Arup is a world class firm of designers, planners, engineers, architects, consultants and technical specialists.
Atkins, a member of the SNC-Lavalin Group, is a leading global consultancy with over 80 years’ design and engineering expertise.
We’re a global engineering, management and development consultancy focused on guiding our clients through many of the planet’s most intricate challenges.
Richter is a firm of consulting civil, structural and geotechnical engineers dedicated to excellence in design and construction. Founded in 1990, Richter specialises in temporary works design.
Stantec designs with community in mind—whether that's in engineering, architecture, energy, water, or project management.
Consulting Engineers, Tony Gee is renowned for delivering complex, competitive permanent and temporary infrastructure design solutions.
At WSP, there’s nothing we love more than pushing boundaries. Harnessing innovation and sharing insights across our diverse, international team to create a tomorrow’s world that's cleaner, greener and safer.
ICE South West Civil Engineering Awards 2021 winners included a Nightingale Hospital, a major cultural centre, a canal restoration and an emergency homeless housing scheme, as well as other excellent projects from across the South West.
Get some inspiration for your application by finding out more about last year’s winners and finalists.
he redevelopment has created the largest multi-disciplinary arts and heritage space in the South West, with 13 new galleries and exhibition spaces, a striking elevated archive, a new glass atrium and a brand new public square. Its ground-breaking design brings together three listed buildings of terrific cultural importance to Plymothians.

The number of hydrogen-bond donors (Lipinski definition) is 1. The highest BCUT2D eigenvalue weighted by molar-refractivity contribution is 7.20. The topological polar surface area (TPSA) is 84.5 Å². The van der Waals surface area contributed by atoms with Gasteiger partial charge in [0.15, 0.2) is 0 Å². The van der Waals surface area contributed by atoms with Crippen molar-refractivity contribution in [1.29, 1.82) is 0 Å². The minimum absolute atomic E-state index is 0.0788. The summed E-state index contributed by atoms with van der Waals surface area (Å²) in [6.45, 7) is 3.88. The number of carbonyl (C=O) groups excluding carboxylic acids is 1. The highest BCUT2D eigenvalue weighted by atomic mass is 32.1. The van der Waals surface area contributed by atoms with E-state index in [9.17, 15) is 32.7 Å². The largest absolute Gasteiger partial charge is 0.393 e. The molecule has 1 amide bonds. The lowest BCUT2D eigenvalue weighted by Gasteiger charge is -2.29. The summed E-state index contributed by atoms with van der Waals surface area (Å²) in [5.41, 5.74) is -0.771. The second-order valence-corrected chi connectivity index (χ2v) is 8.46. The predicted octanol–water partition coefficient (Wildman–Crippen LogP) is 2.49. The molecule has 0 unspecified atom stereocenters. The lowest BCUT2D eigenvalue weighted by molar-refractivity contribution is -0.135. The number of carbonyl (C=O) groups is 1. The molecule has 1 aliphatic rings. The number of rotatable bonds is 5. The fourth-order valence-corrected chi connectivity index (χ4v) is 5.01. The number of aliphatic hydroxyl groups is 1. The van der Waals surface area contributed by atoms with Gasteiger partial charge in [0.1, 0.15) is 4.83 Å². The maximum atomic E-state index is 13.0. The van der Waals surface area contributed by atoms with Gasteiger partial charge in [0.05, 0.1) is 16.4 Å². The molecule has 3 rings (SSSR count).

This project constructed a missing part of the Stroudwater Navigation Canal through the centre of a major roundabout. It will enable the future regeneration of brownfield sites along the canal corridor and provide a boost to tourism and health by connecting a long-distance walking/cycling route along the canal towpath.
As part of the emergency response following the coronavirus pandemic, the scheme saw the installation of 22 temporary dwellings on two sites, offering protection and stability to homeless and vulnerable people. With all works completed in three weeks, the project required close collaboration between partners and a willingness to innovate.
This highly collaborative project re-purposed a former retail unit into a 116-bed healthcare facility to provide care for patients suffering from coronavirus. At the height of the first national lockdown, the project delivered a fully operational ICU facility in just 57 days, providing vital additional capacity for local NHS Trusts.
This project saw the construction of new defences covering 600m along the River Cober, completed in time for the first winter storm. The scheme has significantly reduced the risk of flooding along the eastern bank of the river from 20% to 1% in any one year, better protecting 121 homes.
This project saw the completion of the first Tunnel Boring Machine drive and all onshore Primary Lining tunnel construction works. It involves the excavation of two 3.5km intake tunnels and one 1.8km outfall tunnel. Located 33m under the seabed, the tunnels are part of the power station cooling water supply.
As part of an ongoing rail resilience programme, a 350m length of sea wall and improved promenade have been constructed. The project has overcome engineering challenges to balance the needs of providing adequate protection to the railway and promenade users, with minimising beach loss and preserving views of the coastline.
Experts from across the water sector tackle current issues such as demand management, flood risk and security
Find out about the latest civil engineering project changing peoples lives.